Blagojevich Lawyer Floats Idea of Deposing Obama

by Lynne Marek
The National Law Journal
December 18, 2009

Chicago lawyer Sam E. Adam Jr., one of the lawyers representing indicted former Illinois Gov. Rod Blagojevich, is seeking a rare legal experience: deposing a sitting U.S. president.

At a press conference following a Wednesday status conference in the case, Adam said that deposing President Barack Obama would be “a monumental step in a career.” He also said that Obama was a “wonderful, wonderful president” for whom he had voted.

Adam and his colleagues on the Blagojevich defense team asked the court in a Dec. 11 filing to direct prosecutors to provide all notes, transcripts and reports related to the prosecution’s interviews of Obama, as well as White House Chief of Staff Rahm Emanuel and Senior White House Advisor Valerie Jarrett, regarding the Blagojevich investigation.

The defense lawyers want access to the information so they can decide whether to depose the executive branch officials. If, after reading the files, there’s nothing worth further inquiry, they won’t seek depositions, Adam said.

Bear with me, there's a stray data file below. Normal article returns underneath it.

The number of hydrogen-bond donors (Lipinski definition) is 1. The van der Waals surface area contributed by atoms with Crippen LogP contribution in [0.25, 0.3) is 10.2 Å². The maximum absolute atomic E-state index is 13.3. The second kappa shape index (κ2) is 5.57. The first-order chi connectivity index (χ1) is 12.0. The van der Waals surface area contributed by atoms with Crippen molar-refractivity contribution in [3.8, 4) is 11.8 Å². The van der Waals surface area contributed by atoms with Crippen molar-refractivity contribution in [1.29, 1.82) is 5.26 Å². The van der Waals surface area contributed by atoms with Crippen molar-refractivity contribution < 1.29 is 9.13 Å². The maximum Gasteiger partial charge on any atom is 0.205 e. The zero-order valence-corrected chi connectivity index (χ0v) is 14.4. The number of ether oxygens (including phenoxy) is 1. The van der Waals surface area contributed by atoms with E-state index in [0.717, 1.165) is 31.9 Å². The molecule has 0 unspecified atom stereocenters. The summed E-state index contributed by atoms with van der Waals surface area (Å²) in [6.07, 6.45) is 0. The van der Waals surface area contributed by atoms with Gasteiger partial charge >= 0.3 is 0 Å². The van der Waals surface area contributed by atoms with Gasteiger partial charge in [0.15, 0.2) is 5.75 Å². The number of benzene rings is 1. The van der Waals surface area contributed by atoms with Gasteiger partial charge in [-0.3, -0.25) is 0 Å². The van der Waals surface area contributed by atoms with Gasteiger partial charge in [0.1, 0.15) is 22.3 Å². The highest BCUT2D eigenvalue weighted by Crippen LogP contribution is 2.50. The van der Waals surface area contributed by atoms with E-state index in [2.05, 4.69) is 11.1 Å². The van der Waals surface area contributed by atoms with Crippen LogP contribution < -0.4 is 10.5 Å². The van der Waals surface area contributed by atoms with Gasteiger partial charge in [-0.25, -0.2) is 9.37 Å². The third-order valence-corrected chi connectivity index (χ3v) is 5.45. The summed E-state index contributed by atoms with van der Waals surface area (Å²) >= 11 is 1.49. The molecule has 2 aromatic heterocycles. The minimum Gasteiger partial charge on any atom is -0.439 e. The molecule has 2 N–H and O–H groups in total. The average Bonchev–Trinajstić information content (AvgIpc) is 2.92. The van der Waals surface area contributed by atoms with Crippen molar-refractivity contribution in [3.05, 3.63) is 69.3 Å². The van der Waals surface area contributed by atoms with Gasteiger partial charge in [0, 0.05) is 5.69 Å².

At the Wednesday hearing in Chicago, U.S. District Judge James Zagel said he would take briefs on the discovery motion and hold a hearing on the issue next month. The request is coming before Zagel has set a schedule for handling discovery motions for the June trial.

The defense team wants this particular material sooner rather than later in case White House officials decide to fight the depositions on the basis of executive privilege, Adam said at the press conference. “Why start on this two months from the trial when we can get it now?” he said.

Still, Adam believes that as a “constitutional scholar,” Obama would understand Blagojevich’s right to the information that a deposition could yield.

Also at the hearing, prosecutors discussed their intention to revise the April indictment of Blagojevich, who was charged with 16 felony counts, including fraud and racketeering. A number of those charges invoke the federal “honest services” statute. Prosecutors want to rework how they charge the underlying conduct to brace for a coming U.S. Supreme Court decision that may limit the use of the honest-services law.

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